Fri. Jun 21st, 2024

When it comes to national icons, standing stones in Scotland are right up there alongside castles and bagpipes. They’re found spread across the country in all shapes and sizes. Some have fancy information boards and car parks, others are seemingly forgotten but feel far more natural.

Nether Largie Standing Stones

There are literally hundreds of sites to choose from, so I’ve made things easy for you with this list of 10 of the best standing stones in Scotland. You’ll find a good variety here, from stone circles to solitary monoliths, from almost every region!

What Were Scottish Standing Stones Used For?

First things first, to clarify what a Scottish standing stone is! These are different from Pictish stones found mostly on the East Coast with their beautiful, intricate carvings. Yes, those are stones which are standing up, but are usually solitary and date only from the 5th to 9th centuries.

Scottish Standing Stones and Stone Circles were raised thousands of years before that from big, crude blocks! This is long before written sources and so we have nothing contemporary to tell us what they were used for. It’s clear they had some kind of ceremonial purpose and the effort needed to create them shows us they were hugely important.

What Are Standing Stones?

The best guess for the use of standing stones in Scotland is that these were astronomical tools. Like a huge calendar, tracking stars, planets or the moon across a stone circle can help tell what time of year it is. For a people who have recently moved from hunter-gatherers to farmers, the start of winter or spring is a useful thing to know!

1 – Standing Stones of Stenness – Orkney

Top of the list for the best standing stones in Scotland has to be the Standing Stones of Stenness. It’s not just that the stones are enormous, they also make up the oldest stone circle henge in the British Isles. Erected around 5400 years ago, they’ve had an awfully tough life though.

There are four upright stones still standing, the largest around 6 metres tall. Evidence suggests that this was the very first of its kind anywhere. From Orkney, the idea spread, reaching right through Scotland, out to the Western Isles and all the way south to Stonehenge in England.

Standing Stones of Stenness

Originally there were 12 stones, plus an outlier with a hole in it known as the Odin Stone – a reminder of Orkney’s Viking past. Even in the 19th century, locals clasped hands through the hole to make oaths or confirm their engagements. That was until December 1814 when a Captain Mackay began destroying them.

He was a newcomer to Orkney and claimed the locals were damaging his land to visit the stones. He smashed the Odin Stone into pieces and began toppling the Stones of Stenness! Luckily he was stopped before he got to all of them!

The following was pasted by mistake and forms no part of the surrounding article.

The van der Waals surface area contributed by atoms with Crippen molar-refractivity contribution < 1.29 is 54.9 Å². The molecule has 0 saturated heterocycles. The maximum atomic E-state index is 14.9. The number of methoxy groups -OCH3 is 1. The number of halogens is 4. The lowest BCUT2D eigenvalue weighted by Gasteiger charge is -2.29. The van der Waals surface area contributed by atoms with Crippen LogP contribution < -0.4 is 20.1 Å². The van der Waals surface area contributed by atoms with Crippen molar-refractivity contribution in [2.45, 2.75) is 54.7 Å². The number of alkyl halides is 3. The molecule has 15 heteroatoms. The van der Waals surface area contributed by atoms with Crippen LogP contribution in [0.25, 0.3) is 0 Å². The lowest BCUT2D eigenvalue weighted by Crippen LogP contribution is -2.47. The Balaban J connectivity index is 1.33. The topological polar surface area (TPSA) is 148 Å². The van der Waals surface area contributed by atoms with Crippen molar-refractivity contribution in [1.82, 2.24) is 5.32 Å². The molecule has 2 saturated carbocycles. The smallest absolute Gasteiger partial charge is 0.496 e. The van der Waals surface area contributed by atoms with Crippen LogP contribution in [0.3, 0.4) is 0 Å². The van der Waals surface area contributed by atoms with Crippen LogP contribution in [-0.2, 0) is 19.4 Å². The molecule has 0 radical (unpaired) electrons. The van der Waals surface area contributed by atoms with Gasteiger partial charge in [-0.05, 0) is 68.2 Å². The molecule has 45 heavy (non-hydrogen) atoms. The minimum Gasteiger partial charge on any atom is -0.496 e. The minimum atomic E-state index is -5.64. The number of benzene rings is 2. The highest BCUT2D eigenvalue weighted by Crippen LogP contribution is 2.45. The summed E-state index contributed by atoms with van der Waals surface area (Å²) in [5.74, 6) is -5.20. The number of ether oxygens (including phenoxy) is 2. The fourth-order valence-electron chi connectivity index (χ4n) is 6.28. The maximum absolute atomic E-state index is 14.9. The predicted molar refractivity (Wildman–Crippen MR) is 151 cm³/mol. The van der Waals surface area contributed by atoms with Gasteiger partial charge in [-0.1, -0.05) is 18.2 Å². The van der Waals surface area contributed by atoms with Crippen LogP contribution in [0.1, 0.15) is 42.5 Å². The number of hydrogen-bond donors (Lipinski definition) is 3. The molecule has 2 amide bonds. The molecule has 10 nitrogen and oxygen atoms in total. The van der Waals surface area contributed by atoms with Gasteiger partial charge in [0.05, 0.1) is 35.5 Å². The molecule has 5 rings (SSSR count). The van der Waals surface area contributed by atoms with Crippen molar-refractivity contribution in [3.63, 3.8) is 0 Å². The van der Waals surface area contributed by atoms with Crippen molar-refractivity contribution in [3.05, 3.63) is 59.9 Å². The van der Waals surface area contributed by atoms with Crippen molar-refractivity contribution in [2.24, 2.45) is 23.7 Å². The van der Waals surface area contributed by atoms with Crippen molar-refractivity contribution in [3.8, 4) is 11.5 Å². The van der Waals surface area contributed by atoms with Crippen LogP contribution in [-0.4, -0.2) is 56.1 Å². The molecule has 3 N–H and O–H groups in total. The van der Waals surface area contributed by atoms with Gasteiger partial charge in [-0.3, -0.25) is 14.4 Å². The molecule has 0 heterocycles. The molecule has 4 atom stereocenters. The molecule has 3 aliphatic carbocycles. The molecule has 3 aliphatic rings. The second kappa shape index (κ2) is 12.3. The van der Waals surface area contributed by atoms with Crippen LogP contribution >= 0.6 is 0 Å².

It’s one of many incredible Neolithic Sites to explore in Orkney!

2 – Ring Of Brodgar – Orkney

At the other end of a causeway separating two lochs stands the Ring of Brodgar. Not quite as old as Stenness, it’s actually the largest stone circle in Scotland at 104 metres diameter! Once comprised of 60 stones, there are only 27 still standing!

The Ring of Brodgar is one of Historic Scotland’s many free, outdoor sites on the islands with its own car park. The ground can get a little boggy so wear waterproof boots, especially if its snowing like on my visit.

Ring of Brodgar

Local folklore claims that these stones were all originally nocturnal giants who once roamed the islands. One night, a giant played his fiddle and the others began to dance. They spun round and round in a perfect circle, getting faster and faster, forgetting to watch the time. The giants were so engrossed in the dance that the sun came up and turned them all to stone.

You can still spot the fiddler who also turned to stone, just a little bit away from the others.

3 – Calanais Standing Stones – Lewis

From one iconic set of islands to another, no list of the best standing stones of Scotland is complete without the Calanais Stones. It’s one of the most spectacular locations of the Western Isles and well worth the journey.

There are actually several stone circles at Calanais, spread around a huge complex. They were originally raised around 5000 years old, although developed over time, their true purpose has been lost to history. Fortunately, it’s stories remain.

Hundreds of years ago, after a poor harvest, the islanders of Lewis were running out of food. Not knowing what else to do, one mother made her way down to the sea-loch at Calanais. She begged the spirits of the water to take her as a sacrifice and spare the other islanders. Bravely wading out, she was shocked when a pure white cow with blood-red ears rose out of the waves.

It beckoned her to the stone circle and she rushed to collect her milking pail. The cow patiently waited as she filled her bucket with rich, creamy milk. Then, it was time to spread the news around the other islanders. One by one, they filled their pails. The milk stopped flowing once they were done and started again when the next stepped up.

For three days, the people of Lewis were sustained, but one old witch wasn’t happy. She had been enjoying the suffering, so when her turn came, she fitted a sieve to the bottom of her bucket. She milked and milked, but it would never be full and with a weary bellow, the cow was dry.

It disappeared beneath the waves once more. The Islanders would have to struggle on for the rest of winter and that cow would never be seen on Lewis again.

4 – Kilmartin Glen – Argyll

When it comes to Scotland’s ancient history, you’re spoiled for choice in Kilmartin Glen. This quiet corner in Argyll boats the highest concentration of prehistoric monuments found anywhere in Scotland.

You can visit a dozen sites on foot from chambered cairns to rock art and of course, enormous standing stones. The most captivating of Kilmartin Glen’s standing stones are found near Lady Glasserie Wood car park at Nether Largie. This isn’t a stone circle, but a strange, elongated X-shape instead.

Dog Friendly Kilmartin Glen

All five of the Nether Largie Standing Stones are just shy of 3 metres tall, manoeuvred into place just over 3000 years ago. Look closely at the central stone and you’ll spot some strange hollowed out divets. These are known as Cup Marks, formed by human hands 1500 years before the stones were arranged!

That means these enormous slabs were prised out of the ground by people whose ancestors had used them for their own purpose. Whoever raised the Nether Largie Standing Stones may have been just as confused at the meaning of the rock art as we are at their own work.

Traveller communities regarded Nether Largie as a safe, protected place to camp. They also believed that it was bad luck to touch the stones so be warned – This isn’t the place for your Outlander re-enactment!

5 – Kintraw Standing Stone – Argyll

The Kintraw Standing Stone isn’t the biggest in Scotland but at 13 feet, it’s still humbling to stand next to. Rather than set in a circle, this 4000 year old stone is alone apart from a couple of burial cairns. It is, however, not far from the wealth of prehistoric monuments in Kilmartin Glen.